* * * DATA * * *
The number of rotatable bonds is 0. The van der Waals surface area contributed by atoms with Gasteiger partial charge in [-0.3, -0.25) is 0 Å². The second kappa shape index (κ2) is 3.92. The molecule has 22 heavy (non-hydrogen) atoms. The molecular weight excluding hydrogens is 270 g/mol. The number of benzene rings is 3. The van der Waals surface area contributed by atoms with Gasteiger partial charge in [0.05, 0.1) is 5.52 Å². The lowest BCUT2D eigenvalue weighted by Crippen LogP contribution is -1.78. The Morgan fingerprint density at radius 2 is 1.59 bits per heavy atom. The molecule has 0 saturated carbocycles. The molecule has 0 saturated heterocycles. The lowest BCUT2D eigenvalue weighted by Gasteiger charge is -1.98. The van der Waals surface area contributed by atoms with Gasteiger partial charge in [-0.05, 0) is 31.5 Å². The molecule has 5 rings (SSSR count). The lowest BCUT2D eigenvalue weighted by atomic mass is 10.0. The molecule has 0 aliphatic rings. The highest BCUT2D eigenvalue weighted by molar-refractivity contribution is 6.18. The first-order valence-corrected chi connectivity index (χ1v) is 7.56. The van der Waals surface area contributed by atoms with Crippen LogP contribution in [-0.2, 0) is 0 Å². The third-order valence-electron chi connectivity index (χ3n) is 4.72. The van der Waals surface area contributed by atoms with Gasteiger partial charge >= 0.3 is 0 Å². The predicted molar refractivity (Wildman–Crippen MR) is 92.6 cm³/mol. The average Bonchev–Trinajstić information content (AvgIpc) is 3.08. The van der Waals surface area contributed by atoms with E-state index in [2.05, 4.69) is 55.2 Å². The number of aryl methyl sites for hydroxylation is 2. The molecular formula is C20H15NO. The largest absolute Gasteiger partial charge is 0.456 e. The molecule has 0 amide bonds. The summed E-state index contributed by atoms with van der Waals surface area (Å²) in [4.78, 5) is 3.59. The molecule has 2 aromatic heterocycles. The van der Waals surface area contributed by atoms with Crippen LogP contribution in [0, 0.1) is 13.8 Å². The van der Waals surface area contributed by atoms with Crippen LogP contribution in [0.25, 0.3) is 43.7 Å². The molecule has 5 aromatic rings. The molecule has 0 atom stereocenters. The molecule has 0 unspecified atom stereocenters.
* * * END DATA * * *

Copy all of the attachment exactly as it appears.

The number of rotatable bonds is 0. The van der Waals surface area contributed by atoms with Gasteiger partial charge in [-0.3, -0.25) is 0 Å². The second kappa shape index (κ2) is 3.92. The molecule has 22 heavy (non-hydrogen) atoms. The molecular weight excluding hydrogens is 270 g/mol. The number of benzene rings is 3. The van der Waals surface area contributed by atoms with Gasteiger partial charge in [0.05, 0.1) is 5.52 Å². The lowest BCUT2D eigenvalue weighted by Crippen LogP contribution is -1.78. The Morgan fingerprint density at radius 2 is 1.59 bits per heavy atom. The molecule has 0 saturated carbocycles. The molecule has 0 saturated heterocycles. The lowest BCUT2D eigenvalue weighted by Gasteiger charge is -1.98. The van der Waals surface area contributed by atoms with Gasteiger partial charge in [-0.05, 0) is 31.5 Å². The molecule has 5 rings (SSSR count). The lowest BCUT2D eigenvalue weighted by atomic mass is 10.0. The molecule has 0 aliphatic rings. The highest BCUT2D eigenvalue weighted by molar-refractivity contribution is 6.18. The first-order valence-corrected chi connectivity index (χ1v) is 7.56. The van der Waals surface area contributed by atoms with Crippen LogP contribution in [-0.2, 0) is 0 Å². The third-order valence-electron chi connectivity index (χ3n) is 4.72. The van der Waals surface area contributed by atoms with Gasteiger partial charge >= 0.3 is 0 Å². The predicted molar refractivity (Wildman–Crippen MR) is 92.6 cm³/mol. The average Bonchev–Trinajstić information content (AvgIpc) is 3.08. The van der Waals surface area contributed by atoms with E-state index in [2.05, 4.69) is 55.2 Å². The number of aryl methyl sites for hydroxylation is 2. The molecular formula is C20H15NO. The largest absolute Gasteiger partial charge is 0.456 e. The molecule has 0 amide bonds. The summed E-state index contributed by atoms with van der Waals surface area (Å²) in [4.78, 5) is 3.59. The molecule has 2 aromatic heterocycles. The van der Waals surface area contributed by atoms with Crippen LogP contribution in [0, 0.1) is 13.8 Å². The van der Waals surface area contributed by atoms with Crippen LogP contribution in [0.25, 0.3) is 43.7 Å². The molecule has 5 aromatic rings. The molecule has 0 atom stereocenters. The molecule has 0 unspecified atom stereocenters.